Trump cut off nephew’s medical care for cerebral palsy during dispute over inheritances: report

“When [he] sued us, we said: ‘Why should we give him medical coverage?’” Trump told The Daily News at the time

Published June 16, 2020 11:05AM (EDT)

U.S. President Donald Trump talks to journalists as he departs the White House May 05, 2020 in Washington, DC. (Chip Somodevilla/Getty Images)
U.S. President Donald Trump talks to journalists as he departs the White House May 05, 2020 in Washington, DC. (Chip Somodevilla/Getty Images)

This article originally appeared on Raw Story


President Donald Trump once cut off family payments for the medical care of his nephew, who had cerebral palsy, during a dispute over their inheritances.

The family's eldest son, Fred Trump Jr., became an airline pilot instead of joining his namesake father and younger brother in the real estate business, but his children believed they would one day share in the family wealth after their father died from alcoholism in 1981 at age 42, reported The Washington Post.

However, after Fred Trump Sr. died in 1999, Donald Trump and his siblings fought to keep most of the money themselves — setting off a lawsuit a year later from Fred Trump III and Mary Trump accusing their relatives of persuading the family patriarch to change his will.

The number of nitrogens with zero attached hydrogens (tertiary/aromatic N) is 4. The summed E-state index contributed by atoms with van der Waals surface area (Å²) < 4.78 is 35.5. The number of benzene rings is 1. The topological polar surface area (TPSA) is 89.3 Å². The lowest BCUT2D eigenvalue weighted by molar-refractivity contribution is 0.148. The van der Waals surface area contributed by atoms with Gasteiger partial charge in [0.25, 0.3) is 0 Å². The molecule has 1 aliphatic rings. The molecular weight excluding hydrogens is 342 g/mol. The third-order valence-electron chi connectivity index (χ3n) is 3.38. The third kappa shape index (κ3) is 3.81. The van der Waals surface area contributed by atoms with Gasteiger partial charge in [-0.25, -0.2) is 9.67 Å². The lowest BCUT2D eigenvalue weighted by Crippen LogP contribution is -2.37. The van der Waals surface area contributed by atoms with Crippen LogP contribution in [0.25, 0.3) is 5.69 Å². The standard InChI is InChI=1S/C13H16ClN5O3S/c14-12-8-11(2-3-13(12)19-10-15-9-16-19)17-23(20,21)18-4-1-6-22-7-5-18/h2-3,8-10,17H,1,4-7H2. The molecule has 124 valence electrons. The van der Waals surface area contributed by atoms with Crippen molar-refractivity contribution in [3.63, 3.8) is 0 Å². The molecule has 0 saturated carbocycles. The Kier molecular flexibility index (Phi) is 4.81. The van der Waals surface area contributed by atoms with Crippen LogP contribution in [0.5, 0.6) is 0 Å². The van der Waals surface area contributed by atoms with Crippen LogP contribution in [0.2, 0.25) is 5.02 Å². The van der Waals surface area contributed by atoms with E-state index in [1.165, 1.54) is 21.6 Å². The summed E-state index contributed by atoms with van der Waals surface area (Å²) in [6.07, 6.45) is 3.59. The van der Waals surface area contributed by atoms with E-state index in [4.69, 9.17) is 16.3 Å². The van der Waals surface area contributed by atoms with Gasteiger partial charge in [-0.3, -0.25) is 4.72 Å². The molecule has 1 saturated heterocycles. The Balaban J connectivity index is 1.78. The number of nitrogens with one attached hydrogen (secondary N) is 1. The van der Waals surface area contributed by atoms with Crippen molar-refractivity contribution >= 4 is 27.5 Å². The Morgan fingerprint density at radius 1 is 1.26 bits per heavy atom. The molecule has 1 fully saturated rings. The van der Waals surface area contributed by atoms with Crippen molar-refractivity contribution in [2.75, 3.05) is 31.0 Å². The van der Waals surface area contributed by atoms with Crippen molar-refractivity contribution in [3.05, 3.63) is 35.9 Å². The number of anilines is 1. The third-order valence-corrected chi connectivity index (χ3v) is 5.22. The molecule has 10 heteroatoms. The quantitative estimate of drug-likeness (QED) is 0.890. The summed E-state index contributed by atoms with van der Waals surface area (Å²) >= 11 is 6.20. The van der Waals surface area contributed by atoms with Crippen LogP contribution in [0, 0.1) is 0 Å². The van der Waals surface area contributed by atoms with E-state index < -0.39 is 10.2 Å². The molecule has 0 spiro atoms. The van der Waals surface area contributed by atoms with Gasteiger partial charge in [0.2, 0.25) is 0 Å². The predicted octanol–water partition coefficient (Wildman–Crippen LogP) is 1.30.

The future president responded by cutting off family company payments for medical care for Fred Trump III's son, William, who had cerebral palsy.

"When [Fred III] sued us, we said: 'Why should we give him medical coverage?'" Trump told The New York Daily News at the time.

Fred Trump III told the court that his "aunt and uncles thought nothing about taking away my critically ill son's coverage in an attempt to browbeat me into abandoning my claim in the probate contest."

The future president has said he regretted constantly criticizing his older brother for staying out of the family business, but Fred Trump III said he didn't mind getting his hands dirty.

"You have to be tough in this family," Fred III told the Daily News as the lawsuit simmered. "I guess I have what my father didn't have. I will stick to my guns. I just think it was wrong. These are not warm and fuzzy people. They never even came to see William in the hospital. Our family puts the 'fun' in dysfunctional."

The president has tried to downplay those interfamily disputes, and declined to speak at length about his punitive attack on his disabled nephew.

"One child was having a difficult time," Trump said. "It was an unfortunate thing. It worked out well, and we all get along."

Fred Trump III has not publicly spoken about the case since it was settled confidentially, but Mary Trump has nursed a grudge against her older brother for years — which will spill into the open with the publication of her new book, "Too Much and Never Enough: How My Family Created the World's Most Dangerous Man," on July 28.

"Given this family, it would be utterly naive to say it has nothing to do with money," Mary Trump said. "But for both me and my brother, it has much more to do with that our father be recognized. He existed, he lived, he was their oldest son, and William is my father's grandson. He is as much a part of that family as anybody else. He desperately needs extra care."

By Travis Gettys

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Cerebral Palsy Donald Trump Health Politics Raw Story Republicans